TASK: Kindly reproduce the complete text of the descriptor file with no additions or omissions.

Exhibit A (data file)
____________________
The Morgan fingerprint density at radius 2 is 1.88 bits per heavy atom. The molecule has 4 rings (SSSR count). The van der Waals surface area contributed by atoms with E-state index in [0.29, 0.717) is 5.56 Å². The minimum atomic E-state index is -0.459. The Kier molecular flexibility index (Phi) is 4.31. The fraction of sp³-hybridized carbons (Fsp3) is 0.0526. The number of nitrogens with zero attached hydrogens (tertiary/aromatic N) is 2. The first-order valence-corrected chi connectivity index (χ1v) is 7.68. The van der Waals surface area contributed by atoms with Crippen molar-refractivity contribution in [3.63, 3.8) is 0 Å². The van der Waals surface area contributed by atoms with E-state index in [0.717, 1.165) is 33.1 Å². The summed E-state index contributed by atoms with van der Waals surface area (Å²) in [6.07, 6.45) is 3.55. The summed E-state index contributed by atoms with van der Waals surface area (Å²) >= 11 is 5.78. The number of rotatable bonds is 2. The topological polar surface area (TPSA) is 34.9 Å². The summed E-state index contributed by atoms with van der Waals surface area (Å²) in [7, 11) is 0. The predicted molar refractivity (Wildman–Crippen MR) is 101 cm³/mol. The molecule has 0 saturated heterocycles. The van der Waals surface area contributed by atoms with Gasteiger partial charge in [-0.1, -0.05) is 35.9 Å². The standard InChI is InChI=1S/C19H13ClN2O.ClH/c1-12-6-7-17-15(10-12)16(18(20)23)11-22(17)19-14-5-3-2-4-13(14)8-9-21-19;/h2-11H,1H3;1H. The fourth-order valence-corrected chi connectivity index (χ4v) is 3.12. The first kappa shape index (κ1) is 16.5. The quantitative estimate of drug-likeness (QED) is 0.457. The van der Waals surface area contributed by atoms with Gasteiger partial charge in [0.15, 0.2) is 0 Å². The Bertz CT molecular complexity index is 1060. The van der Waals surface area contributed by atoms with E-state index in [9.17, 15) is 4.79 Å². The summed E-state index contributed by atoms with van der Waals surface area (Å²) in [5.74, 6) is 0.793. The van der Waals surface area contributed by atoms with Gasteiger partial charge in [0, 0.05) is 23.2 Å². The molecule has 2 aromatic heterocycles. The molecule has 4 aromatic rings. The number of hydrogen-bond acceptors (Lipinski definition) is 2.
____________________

The Morgan fingerprint density at radius 2 is 1.88 bits per heavy atom. The molecule has 4 rings (SSSR count). The van der Waals surface area contributed by atoms with E-state index in [0.29, 0.717) is 5.56 Å². The minimum atomic E-state index is -0.459. The Kier molecular flexibility index (Phi) is 4.31. The fraction of sp³-hybridized carbons (Fsp3) is 0.0526. The number of nitrogens with zero attached hydrogens (tertiary/aromatic N) is 2. The first-order valence-corrected chi connectivity index (χ1v) is 7.68. The van der Waals surface area contributed by atoms with Crippen molar-refractivity contribution in [3.63, 3.8) is 0 Å². The van der Waals surface area contributed by atoms with E-state index in [0.717, 1.165) is 33.1 Å². The summed E-state index contributed by atoms with van der Waals surface area (Å²) in [6.07, 6.45) is 3.55. The summed E-state index contributed by atoms with van der Waals surface area (Å²) >= 11 is 5.78. The number of rotatable bonds is 2. The topological polar surface area (TPSA) is 34.9 Å². The summed E-state index contributed by atoms with van der Waals surface area (Å²) in [7, 11) is 0. The predicted molar refractivity (Wildman–Crippen MR) is 101 cm³/mol. The molecule has 0 saturated heterocycles. The van der Waals surface area contributed by atoms with Gasteiger partial charge in [-0.1, -0.05) is 35.9 Å². The standard InChI is InChI=1S/C19H13ClN2O.ClH/c1-12-6-7-17-15(10-12)16(18(20)23)11-22(17)19-14-5-3-2-4-13(14)8-9-21-19;/h2-11H,1H3;1H. The fourth-order valence-corrected chi connectivity index (χ4v) is 3.12. The first kappa shape index (κ1) is 16.5. The quantitative estimate of drug-likeness (QED) is 0.457. The van der Waals surface area contributed by atoms with Gasteiger partial charge in [0.15, 0.2) is 0 Å². The Bertz CT molecular complexity index is 1060. The van der Waals surface area contributed by atoms with E-state index in [9.17, 15) is 4.79 Å². The summed E-state index contributed by atoms with van der Waals surface area (Å²) in [5.74, 6) is 0.793. The van der Waals surface area contributed by atoms with Gasteiger partial charge in [0, 0.05) is 23.2 Å². The molecule has 2 aromatic heterocycles. The molecule has 4 aromatic rings. The number of hydrogen-bond acceptors (Lipinski definition) is 2.